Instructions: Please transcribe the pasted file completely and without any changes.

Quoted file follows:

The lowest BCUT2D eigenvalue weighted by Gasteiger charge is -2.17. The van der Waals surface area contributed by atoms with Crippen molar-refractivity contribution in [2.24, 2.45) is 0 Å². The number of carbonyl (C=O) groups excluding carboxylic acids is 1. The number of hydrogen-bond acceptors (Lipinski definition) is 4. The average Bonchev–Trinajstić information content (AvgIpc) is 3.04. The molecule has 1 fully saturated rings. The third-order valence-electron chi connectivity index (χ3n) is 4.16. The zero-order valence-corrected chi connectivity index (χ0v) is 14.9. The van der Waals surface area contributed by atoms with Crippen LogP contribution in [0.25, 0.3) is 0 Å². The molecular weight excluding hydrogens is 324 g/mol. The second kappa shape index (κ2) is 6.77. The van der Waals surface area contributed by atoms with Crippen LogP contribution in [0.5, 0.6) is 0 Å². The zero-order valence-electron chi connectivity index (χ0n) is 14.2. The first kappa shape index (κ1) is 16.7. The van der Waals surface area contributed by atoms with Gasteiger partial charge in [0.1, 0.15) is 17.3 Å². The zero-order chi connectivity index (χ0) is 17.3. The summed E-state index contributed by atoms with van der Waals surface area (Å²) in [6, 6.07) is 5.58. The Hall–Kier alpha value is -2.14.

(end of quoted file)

The lowest BCUT2D eigenvalue weighted by Gasteiger charge is -2.17. The van der Waals surface area contributed by atoms with Crippen molar-refractivity contribution in [2.24, 2.45) is 0 Å². The number of carbonyl (C=O) groups excluding carboxylic acids is 1. The number of hydrogen-bond acceptors (Lipinski definition) is 4. The average Bonchev–Trinajstić information content (AvgIpc) is 3.04. The molecule has 1 fully saturated rings. The third-order valence-electron chi connectivity index (χ3n) is 4.16. The zero-order valence-corrected chi connectivity index (χ0v) is 14.9. The van der Waals surface area contributed by atoms with Crippen LogP contribution in [0.25, 0.3) is 0 Å². The molecular weight excluding hydrogens is 324 g/mol. The second kappa shape index (κ2) is 6.77. The van der Waals surface area contributed by atoms with Crippen LogP contribution in [0.5, 0.6) is 0 Å². The zero-order valence-electron chi connectivity index (χ0n) is 14.2. The first kappa shape index (κ1) is 16.7. The van der Waals surface area contributed by atoms with Gasteiger partial charge in [0.1, 0.15) is 17.3 Å². The zero-order chi connectivity index (χ0) is 17.3. The summed E-state index contributed by atoms with van der Waals surface area (Å²) in [6, 6.07) is 5.58. The Hall–Kier alpha value is -2.14.